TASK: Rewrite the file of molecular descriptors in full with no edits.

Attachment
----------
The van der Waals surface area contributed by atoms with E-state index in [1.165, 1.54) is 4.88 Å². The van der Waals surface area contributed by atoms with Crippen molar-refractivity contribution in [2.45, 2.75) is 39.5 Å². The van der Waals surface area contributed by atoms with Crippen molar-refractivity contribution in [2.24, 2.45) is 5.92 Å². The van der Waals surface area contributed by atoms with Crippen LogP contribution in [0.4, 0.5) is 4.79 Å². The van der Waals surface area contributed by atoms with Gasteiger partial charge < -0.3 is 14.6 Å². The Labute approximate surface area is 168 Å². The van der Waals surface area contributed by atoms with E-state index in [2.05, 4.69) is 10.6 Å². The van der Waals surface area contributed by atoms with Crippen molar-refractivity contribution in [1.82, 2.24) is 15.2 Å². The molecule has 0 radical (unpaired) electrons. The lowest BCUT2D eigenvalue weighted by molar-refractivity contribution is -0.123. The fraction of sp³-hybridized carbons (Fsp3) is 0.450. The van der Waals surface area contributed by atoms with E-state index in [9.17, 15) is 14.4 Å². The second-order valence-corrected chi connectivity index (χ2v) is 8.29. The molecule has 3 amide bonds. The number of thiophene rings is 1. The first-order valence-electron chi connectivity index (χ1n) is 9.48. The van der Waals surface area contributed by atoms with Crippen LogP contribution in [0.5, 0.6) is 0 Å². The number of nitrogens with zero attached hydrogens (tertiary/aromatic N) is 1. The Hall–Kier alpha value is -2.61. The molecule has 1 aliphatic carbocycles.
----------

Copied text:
The van der Waals surface area contributed by atoms with E-state index in [1.165, 1.54) is 4.88 Å². The van der Waals surface area contributed by atoms with Crippen molar-refractivity contribution in [2.45, 2.75) is 39.5 Å². The van der Waals surface area contributed by atoms with Crippen molar-refractivity contribution in [2.24, 2.45) is 5.92 Å². The van der Waals surface area contributed by atoms with Crippen LogP contribution in [0.4, 0.5) is 4.79 Å². The van der Waals surface area contributed by atoms with Gasteiger partial charge < -0.3 is 14.6 Å². The Labute approximate surface area is 168 Å². The van der Waals surface area contributed by atoms with E-state index in [2.05, 4.69) is 10.6 Å². The van der Waals surface area contributed by atoms with Crippen molar-refractivity contribution in [1.82, 2.24) is 15.2 Å². The molecule has 0 radical (unpaired) electrons. The lowest BCUT2D eigenvalue weighted by molar-refractivity contribution is -0.123. The fraction of sp³-hybridized carbons (Fsp3) is 0.450. The van der Waals surface area contributed by atoms with E-state index in [9.17, 15) is 14.4 Å². The second-order valence-corrected chi connectivity index (χ2v) is 8.29. The molecule has 3 amide bonds. The number of thiophene rings is 1. The first-order valence-electron chi connectivity index (χ1n) is 9.48. The van der Waals surface area contributed by atoms with Crippen LogP contribution in [0.5, 0.6) is 0 Å². The number of nitrogens with zero attached hydrogens (tertiary/aromatic N) is 1. The Hall–Kier alpha value is -2.61. The molecule has 1 aliphatic carbocycles.